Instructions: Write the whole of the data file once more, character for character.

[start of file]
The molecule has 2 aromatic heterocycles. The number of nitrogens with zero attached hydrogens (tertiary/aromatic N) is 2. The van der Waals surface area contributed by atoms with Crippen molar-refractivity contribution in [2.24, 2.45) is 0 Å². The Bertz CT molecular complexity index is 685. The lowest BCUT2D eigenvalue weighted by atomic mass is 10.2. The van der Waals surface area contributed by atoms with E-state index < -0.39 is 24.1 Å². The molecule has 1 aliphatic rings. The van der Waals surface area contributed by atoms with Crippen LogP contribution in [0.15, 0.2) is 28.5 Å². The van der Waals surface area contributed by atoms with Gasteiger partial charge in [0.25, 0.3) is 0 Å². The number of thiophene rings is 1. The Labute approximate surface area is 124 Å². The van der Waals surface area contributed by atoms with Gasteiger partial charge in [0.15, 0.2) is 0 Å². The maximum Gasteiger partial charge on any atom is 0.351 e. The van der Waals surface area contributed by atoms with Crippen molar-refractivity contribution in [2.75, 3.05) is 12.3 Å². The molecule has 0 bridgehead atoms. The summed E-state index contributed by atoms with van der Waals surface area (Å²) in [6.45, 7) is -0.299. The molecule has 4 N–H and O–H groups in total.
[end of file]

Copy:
The molecule has 2 aromatic heterocycles. The number of nitrogens with zero attached hydrogens (tertiary/aromatic N) is 2. The van der Waals surface area contributed by atoms with Crippen molar-refractivity contribution in [2.24, 2.45) is 0 Å². The Bertz CT molecular complexity index is 685. The lowest BCUT2D eigenvalue weighted by atomic mass is 10.2. The van der Waals surface area contributed by atoms with E-state index < -0.39 is 24.1 Å². The molecule has 1 aliphatic rings. The van der Waals surface area contributed by atoms with Crippen LogP contribution in [0.15, 0.2) is 28.5 Å². The van der Waals surface area contributed by atoms with Gasteiger partial charge in [0.25, 0.3) is 0 Å². The number of thiophene rings is 1. The Labute approximate surface area is 124 Å². The van der Waals surface area contributed by atoms with Gasteiger partial charge in [0.15, 0.2) is 0 Å². The maximum Gasteiger partial charge on any atom is 0.351 e. The van der Waals surface area contributed by atoms with Crippen molar-refractivity contribution in [2.75, 3.05) is 12.3 Å². The molecule has 0 bridgehead atoms. The summed E-state index contributed by atoms with van der Waals surface area (Å²) in [6.45, 7) is -0.299. The molecule has 4 N–H and O–H groups in total.